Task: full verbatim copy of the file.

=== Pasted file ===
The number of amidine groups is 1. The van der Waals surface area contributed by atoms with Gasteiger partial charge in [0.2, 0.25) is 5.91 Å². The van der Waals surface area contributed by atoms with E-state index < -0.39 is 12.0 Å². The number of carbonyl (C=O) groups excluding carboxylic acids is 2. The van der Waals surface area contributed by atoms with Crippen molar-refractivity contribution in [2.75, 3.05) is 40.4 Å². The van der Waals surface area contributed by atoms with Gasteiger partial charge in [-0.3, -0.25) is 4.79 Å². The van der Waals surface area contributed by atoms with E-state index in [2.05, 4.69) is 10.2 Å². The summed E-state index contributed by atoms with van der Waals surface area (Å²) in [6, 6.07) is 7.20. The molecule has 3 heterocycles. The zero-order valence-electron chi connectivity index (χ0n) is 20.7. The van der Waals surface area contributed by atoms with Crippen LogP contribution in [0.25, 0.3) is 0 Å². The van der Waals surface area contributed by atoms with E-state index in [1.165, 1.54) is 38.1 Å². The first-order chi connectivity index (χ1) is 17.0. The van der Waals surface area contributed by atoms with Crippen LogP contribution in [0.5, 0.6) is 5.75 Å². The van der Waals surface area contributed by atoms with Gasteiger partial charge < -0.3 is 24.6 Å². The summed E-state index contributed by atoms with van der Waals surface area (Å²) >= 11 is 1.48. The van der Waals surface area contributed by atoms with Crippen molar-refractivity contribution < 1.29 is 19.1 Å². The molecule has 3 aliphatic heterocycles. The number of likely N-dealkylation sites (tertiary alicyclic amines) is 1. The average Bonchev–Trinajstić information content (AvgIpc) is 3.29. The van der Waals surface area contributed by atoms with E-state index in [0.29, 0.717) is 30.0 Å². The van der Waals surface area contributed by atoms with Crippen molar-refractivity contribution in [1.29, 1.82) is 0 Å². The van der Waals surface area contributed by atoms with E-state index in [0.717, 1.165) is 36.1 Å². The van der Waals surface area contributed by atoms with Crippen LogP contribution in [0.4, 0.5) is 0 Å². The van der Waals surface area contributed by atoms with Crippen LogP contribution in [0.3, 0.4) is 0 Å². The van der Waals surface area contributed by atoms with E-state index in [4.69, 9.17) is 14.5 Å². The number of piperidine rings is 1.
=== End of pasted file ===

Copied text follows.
The number of amidine groups is 1. The van der Waals surface area contributed by atoms with Gasteiger partial charge in [0.2, 0.25) is 5.91 Å². The van der Waals surface area contributed by atoms with E-state index < -0.39 is 12.0 Å². The number of carbonyl (C=O) groups excluding carboxylic acids is 2. The van der Waals surface area contributed by atoms with Crippen molar-refractivity contribution in [2.75, 3.05) is 40.4 Å². The van der Waals surface area contributed by atoms with Gasteiger partial charge in [-0.3, -0.25) is 4.79 Å². The van der Waals surface area contributed by atoms with E-state index in [2.05, 4.69) is 10.2 Å². The summed E-state index contributed by atoms with van der Waals surface area (Å²) in [6, 6.07) is 7.20. The molecule has 3 heterocycles. The zero-order valence-electron chi connectivity index (χ0n) is 20.7. The van der Waals surface area contributed by atoms with Crippen LogP contribution in [0.25, 0.3) is 0 Å². The van der Waals surface area contributed by atoms with E-state index in [1.165, 1.54) is 38.1 Å². The first-order chi connectivity index (χ1) is 17.0. The van der Waals surface area contributed by atoms with Crippen LogP contribution in [0.5, 0.6) is 5.75 Å². The van der Waals surface area contributed by atoms with Gasteiger partial charge < -0.3 is 24.6 Å². The summed E-state index contributed by atoms with van der Waals surface area (Å²) >= 11 is 1.48. The van der Waals surface area contributed by atoms with Crippen molar-refractivity contribution < 1.29 is 19.1 Å². The molecule has 3 aliphatic heterocycles. The number of likely N-dealkylation sites (tertiary alicyclic amines) is 1. The average Bonchev–Trinajstić information content (AvgIpc) is 3.29. The van der Waals surface area contributed by atoms with E-state index in [0.29, 0.717) is 30.0 Å². The van der Waals surface area contributed by atoms with Crippen molar-refractivity contribution in [1.29, 1.82) is 0 Å². The van der Waals surface area contributed by atoms with E-state index in [0.717, 1.165) is 36.1 Å². The van der Waals surface area contributed by atoms with Crippen LogP contribution in [0.4, 0.5) is 0 Å². The van der Waals surface area contributed by atoms with Crippen LogP contribution in [0.3, 0.4) is 0 Å². The van der Waals surface area contributed by atoms with E-state index in [4.69, 9.17) is 14.5 Å². The number of piperidine rings is 1.